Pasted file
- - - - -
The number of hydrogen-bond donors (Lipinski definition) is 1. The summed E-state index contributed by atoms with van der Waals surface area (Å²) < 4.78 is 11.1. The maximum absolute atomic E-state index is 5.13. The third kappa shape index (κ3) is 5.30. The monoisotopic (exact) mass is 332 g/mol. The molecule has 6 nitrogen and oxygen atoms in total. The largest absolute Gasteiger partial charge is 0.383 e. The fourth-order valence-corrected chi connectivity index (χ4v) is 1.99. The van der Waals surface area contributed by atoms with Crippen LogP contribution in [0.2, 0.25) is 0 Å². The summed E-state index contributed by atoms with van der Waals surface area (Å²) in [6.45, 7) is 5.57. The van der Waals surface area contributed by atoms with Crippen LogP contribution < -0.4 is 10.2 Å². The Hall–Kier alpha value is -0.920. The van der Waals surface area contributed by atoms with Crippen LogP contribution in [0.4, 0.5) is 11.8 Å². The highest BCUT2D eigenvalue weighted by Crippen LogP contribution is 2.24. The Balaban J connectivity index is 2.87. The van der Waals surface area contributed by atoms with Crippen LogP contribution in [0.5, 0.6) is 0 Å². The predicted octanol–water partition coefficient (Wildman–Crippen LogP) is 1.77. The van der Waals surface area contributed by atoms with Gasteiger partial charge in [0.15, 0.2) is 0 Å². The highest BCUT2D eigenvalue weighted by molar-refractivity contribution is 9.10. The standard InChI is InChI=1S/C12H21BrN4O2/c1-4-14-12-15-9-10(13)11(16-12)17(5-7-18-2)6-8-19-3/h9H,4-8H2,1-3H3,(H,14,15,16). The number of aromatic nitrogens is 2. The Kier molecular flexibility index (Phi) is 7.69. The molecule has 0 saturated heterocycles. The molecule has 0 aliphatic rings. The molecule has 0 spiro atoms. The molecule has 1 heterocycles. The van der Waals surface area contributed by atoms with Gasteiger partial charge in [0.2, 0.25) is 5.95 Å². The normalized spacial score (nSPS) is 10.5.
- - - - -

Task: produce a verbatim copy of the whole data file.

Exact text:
The number of hydrogen-bond donors (Lipinski definition) is 1. The summed E-state index contributed by atoms with van der Waals surface area (Å²) < 4.78 is 11.1. The maximum absolute atomic E-state index is 5.13. The third kappa shape index (κ3) is 5.30. The monoisotopic (exact) mass is 332 g/mol. The molecule has 6 nitrogen and oxygen atoms in total. The largest absolute Gasteiger partial charge is 0.383 e. The fourth-order valence-corrected chi connectivity index (χ4v) is 1.99. The van der Waals surface area contributed by atoms with Crippen LogP contribution in [0.2, 0.25) is 0 Å². The summed E-state index contributed by atoms with van der Waals surface area (Å²) in [6.45, 7) is 5.57. The van der Waals surface area contributed by atoms with Crippen LogP contribution < -0.4 is 10.2 Å². The Hall–Kier alpha value is -0.920. The van der Waals surface area contributed by atoms with Crippen LogP contribution in [0.4, 0.5) is 11.8 Å². The highest BCUT2D eigenvalue weighted by Crippen LogP contribution is 2.24. The Balaban J connectivity index is 2.87. The van der Waals surface area contributed by atoms with Crippen LogP contribution in [0.5, 0.6) is 0 Å². The predicted octanol–water partition coefficient (Wildman–Crippen LogP) is 1.77. The van der Waals surface area contributed by atoms with Gasteiger partial charge in [0.15, 0.2) is 0 Å². The highest BCUT2D eigenvalue weighted by molar-refractivity contribution is 9.10. The standard InChI is InChI=1S/C12H21BrN4O2/c1-4-14-12-15-9-10(13)11(16-12)17(5-7-18-2)6-8-19-3/h9H,4-8H2,1-3H3,(H,14,15,16). The number of aromatic nitrogens is 2. The Kier molecular flexibility index (Phi) is 7.69. The molecule has 0 saturated heterocycles. The molecule has 0 aliphatic rings. The molecule has 0 spiro atoms. The molecule has 1 heterocycles. The van der Waals surface area contributed by atoms with Gasteiger partial charge in [0.2, 0.25) is 5.95 Å². The normalized spacial score (nSPS) is 10.5.